announced 60 days was insufficient to obtain and assess all the
extra information the department had sought in November. The
project would therefore not serve the national interest.
"The Sand Hills areas possesses a combination of
characteristics that are not present together elsewhere along
the proposed route" the State Department explained in the
required report to Congress. These include high value wetlands,
risk of wind erosion and presence of shallow ground water in
giant Ogallala aquifer used for drinking water and vital for
Because of the earlier modifications agreed with Nebraska,
there was not enough time in 60 days to redo the analysis on the
section which had been moved. "In light of the reroute of the
pipeline ... there is incomplete information regarding the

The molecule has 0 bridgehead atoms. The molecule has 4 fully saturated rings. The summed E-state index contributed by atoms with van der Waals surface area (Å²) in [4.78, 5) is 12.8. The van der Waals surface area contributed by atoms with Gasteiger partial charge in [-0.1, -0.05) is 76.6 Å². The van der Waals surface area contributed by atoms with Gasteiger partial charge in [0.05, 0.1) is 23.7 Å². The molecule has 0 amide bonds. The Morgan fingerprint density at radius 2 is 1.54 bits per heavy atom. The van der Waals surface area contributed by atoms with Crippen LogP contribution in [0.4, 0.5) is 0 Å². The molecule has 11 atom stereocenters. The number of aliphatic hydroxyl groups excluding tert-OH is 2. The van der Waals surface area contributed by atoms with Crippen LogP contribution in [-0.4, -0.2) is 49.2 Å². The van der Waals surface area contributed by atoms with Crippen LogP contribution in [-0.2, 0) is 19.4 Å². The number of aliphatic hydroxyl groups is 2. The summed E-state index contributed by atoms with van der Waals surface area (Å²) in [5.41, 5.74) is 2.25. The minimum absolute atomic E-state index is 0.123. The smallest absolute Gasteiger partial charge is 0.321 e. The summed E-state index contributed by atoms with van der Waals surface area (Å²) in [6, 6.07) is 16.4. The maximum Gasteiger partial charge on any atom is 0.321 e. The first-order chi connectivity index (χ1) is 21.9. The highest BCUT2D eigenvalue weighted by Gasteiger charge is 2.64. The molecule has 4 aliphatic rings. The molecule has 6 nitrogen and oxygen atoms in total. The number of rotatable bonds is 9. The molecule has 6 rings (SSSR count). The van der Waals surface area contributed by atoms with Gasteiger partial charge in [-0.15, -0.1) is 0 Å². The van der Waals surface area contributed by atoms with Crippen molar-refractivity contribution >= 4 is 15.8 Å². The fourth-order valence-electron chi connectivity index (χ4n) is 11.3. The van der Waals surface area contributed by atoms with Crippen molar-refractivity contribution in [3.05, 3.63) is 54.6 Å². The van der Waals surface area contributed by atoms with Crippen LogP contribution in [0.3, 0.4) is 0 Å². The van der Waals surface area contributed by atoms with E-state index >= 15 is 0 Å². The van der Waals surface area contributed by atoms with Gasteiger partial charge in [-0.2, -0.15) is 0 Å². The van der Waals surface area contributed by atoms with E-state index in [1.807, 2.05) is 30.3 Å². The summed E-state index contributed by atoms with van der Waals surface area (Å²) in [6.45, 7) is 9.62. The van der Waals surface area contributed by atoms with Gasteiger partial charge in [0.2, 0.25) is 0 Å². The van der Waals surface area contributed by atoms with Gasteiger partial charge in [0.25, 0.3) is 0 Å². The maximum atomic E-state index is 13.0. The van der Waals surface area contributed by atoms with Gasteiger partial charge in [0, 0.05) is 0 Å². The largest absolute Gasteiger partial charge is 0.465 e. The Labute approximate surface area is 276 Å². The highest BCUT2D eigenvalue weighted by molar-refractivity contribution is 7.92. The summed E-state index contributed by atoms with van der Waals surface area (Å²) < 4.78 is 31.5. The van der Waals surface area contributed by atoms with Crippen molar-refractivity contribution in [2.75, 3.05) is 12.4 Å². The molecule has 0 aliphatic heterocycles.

potential environmental impacts ... (as well as socioeconomic,
environmental justice and cultural impacts)" officials wrote.
If ever a company has been penalised for trying to do the
right thing, and meet concerns expressed by objectors, then
TransCanada must be it. Its application was turned down by the
federal government because of last-minute modifications it had
made to satisfy local communities and state regulators.
The Sand Hills has never been the sole objection for groups
like the NRDC. But no one has ever been quite clear whether it
is the only objection to for the Obama administration. Rejecting
the application in January, the president emphasised that it was
not "a judgement on the merits of the pipeline."
The White House has strongly implied it does not have a
problem with other sections of the route or with the principal
of the pipeline, without ever explicitly committing to approve
it if the Nebraska section could be ironed out.